But honestly, Fordism is a long-term philosophy, and as Matt notes in the comments, capitalism nowadays is all about short-term gains. The sane people have noted that the economic downturn is due to poor consumer demand since the capitalists have been squeezing workers through mass immigration, union-busting, outsourcing and general wage reduction for some time now. Hence, capitalists ought to be Fordists.
Yet they are not. Your average small businessman is voting Tea Party. So is your average corporate capitalist. The Tea Party’s project is the continuing decimation of the middle class. In the Third World, where the middle class has been decimated, often for centuries, as part of an elite project, the business class simply goes along with this goal. There is no Fordism in the much of the 3rd World. Fordism only develops in high income, typically White or Asian countries.
Taylor’s theory founders on a couple of shoals. Workers are paid best in those countries where regulations on business are the greatest. This shows right away that the theory is wrong.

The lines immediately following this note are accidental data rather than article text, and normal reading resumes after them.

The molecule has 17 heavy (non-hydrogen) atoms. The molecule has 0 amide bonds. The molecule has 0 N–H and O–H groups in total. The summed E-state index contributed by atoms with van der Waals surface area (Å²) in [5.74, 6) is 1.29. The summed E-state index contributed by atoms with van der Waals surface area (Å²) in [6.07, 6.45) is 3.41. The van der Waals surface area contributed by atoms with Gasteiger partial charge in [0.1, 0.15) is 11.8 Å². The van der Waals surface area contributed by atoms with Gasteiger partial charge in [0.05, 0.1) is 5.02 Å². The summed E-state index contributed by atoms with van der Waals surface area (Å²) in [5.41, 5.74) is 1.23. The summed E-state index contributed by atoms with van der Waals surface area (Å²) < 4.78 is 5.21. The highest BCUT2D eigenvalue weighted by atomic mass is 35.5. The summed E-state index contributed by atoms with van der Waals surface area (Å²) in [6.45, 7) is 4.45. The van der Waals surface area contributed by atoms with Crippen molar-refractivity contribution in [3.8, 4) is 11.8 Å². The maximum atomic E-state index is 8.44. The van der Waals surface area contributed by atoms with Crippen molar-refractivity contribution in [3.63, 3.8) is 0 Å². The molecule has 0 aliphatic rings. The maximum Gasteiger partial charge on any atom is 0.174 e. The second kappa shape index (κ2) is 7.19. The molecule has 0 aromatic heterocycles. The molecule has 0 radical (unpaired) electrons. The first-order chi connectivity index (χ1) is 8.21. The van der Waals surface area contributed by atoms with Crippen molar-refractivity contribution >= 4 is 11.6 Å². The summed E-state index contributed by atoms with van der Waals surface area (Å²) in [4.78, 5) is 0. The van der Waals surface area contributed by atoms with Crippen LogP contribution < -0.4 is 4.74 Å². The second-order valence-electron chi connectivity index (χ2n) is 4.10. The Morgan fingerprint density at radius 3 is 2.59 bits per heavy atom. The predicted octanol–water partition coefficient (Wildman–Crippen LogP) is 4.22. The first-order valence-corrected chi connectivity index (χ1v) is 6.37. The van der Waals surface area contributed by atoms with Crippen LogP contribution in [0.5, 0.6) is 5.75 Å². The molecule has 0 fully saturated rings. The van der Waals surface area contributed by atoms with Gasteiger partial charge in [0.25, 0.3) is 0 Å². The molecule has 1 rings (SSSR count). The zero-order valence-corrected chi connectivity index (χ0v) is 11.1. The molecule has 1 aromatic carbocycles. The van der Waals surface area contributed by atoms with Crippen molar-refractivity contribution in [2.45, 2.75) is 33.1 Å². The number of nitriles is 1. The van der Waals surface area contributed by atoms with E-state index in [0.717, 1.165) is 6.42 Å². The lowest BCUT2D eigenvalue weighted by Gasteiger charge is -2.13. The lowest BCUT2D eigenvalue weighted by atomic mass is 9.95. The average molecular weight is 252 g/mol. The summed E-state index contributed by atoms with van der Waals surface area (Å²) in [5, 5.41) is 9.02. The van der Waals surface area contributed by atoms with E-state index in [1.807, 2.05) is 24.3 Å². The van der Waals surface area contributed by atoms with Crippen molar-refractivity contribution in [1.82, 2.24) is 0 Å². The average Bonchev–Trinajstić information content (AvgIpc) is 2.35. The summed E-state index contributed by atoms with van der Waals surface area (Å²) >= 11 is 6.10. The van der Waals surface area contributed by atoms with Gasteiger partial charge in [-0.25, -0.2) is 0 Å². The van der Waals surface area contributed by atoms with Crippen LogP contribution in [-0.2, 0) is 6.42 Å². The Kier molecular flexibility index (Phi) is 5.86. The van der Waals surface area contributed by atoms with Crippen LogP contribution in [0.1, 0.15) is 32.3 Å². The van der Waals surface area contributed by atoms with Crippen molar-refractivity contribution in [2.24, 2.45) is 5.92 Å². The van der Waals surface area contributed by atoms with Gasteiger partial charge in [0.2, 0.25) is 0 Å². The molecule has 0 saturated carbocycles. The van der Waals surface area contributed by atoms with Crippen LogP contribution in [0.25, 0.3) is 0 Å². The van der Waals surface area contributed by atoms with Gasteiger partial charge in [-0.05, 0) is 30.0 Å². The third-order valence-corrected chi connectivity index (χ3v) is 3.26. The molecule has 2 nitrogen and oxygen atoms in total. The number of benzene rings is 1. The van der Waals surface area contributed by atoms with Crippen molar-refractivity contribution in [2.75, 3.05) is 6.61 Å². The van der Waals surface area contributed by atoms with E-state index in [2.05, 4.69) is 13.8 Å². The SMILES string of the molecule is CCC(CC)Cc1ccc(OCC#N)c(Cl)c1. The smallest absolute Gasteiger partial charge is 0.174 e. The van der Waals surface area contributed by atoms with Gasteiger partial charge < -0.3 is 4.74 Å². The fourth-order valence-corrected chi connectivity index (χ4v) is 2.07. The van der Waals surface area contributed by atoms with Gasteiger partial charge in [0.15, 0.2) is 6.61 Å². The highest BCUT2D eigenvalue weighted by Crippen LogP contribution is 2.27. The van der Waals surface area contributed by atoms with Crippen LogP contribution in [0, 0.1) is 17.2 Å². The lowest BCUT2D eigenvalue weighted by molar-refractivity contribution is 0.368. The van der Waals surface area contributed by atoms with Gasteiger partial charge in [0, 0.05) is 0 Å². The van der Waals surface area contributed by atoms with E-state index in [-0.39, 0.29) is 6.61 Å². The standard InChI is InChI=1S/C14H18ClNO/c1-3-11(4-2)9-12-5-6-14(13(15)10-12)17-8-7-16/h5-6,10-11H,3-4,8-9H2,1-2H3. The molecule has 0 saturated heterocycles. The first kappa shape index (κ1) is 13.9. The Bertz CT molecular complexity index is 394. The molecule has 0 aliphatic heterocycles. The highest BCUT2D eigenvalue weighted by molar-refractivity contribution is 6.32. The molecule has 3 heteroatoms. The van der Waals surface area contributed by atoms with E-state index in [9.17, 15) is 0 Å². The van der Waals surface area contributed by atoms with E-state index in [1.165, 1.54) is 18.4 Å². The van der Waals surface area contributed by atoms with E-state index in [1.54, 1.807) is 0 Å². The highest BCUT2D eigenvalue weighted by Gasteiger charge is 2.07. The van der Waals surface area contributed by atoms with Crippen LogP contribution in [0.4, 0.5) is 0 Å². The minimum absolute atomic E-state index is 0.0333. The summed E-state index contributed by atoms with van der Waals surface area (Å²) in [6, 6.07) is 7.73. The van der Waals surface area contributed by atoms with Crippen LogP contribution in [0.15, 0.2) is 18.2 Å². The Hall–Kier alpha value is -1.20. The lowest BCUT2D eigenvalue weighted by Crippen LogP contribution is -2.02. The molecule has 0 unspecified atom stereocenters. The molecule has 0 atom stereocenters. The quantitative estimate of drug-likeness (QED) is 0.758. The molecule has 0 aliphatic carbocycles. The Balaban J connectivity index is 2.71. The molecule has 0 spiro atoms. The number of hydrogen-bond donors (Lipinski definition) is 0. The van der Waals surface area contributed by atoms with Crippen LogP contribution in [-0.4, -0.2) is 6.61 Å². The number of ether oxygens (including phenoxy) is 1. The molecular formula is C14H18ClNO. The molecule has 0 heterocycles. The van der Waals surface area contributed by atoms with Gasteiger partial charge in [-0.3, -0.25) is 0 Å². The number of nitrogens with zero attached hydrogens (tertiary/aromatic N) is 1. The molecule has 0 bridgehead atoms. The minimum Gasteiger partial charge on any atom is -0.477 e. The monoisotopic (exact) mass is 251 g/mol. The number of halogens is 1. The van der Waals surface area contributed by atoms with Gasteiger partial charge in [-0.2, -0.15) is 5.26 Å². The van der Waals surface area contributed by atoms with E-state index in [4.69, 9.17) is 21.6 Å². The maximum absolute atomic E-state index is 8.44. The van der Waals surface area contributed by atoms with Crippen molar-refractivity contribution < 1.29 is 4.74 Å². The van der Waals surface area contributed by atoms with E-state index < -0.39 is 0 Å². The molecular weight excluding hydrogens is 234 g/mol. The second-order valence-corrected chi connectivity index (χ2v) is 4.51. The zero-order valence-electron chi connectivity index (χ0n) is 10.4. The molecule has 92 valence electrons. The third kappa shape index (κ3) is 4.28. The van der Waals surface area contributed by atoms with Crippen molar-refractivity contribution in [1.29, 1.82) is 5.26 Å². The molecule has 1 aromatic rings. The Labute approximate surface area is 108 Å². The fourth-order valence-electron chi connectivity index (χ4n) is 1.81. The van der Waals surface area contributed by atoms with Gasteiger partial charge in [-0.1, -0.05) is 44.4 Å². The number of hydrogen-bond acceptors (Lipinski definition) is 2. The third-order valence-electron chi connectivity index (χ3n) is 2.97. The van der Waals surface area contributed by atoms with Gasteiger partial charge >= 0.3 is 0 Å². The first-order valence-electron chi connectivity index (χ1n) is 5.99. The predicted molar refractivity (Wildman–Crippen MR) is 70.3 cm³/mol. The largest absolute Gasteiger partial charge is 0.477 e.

Why put regulations on business?
Regulations are generally put on business to protect workers, consumers, the public and society. When regulations are loosened, workers, consumers, the public and society are harmed. When regulations are increased, workers, consumers, the public and society are benefitted.
If there is no benefit to workers, consumers or society, there is no reason to impose any regulation on business. Regulations on business are necessary because business has utterly failed at the task of volunarity regulating itself. Would that business could regulate itself! It would save us a lot of money regulating them! Business refuses to regulate itself because doing so is harmful to profits.
The nations that have the least regulations typically have the worst wages.
The nations with the most regulations have the best wages.
Give a capitalist more money. Ok. Now what? He’s going to hire more workers, even if they unnecessary, just to be a nice guy? LOL, sure. He’s going to give everyone a raise, just because he has a bigger stash in the bank? LOL, right.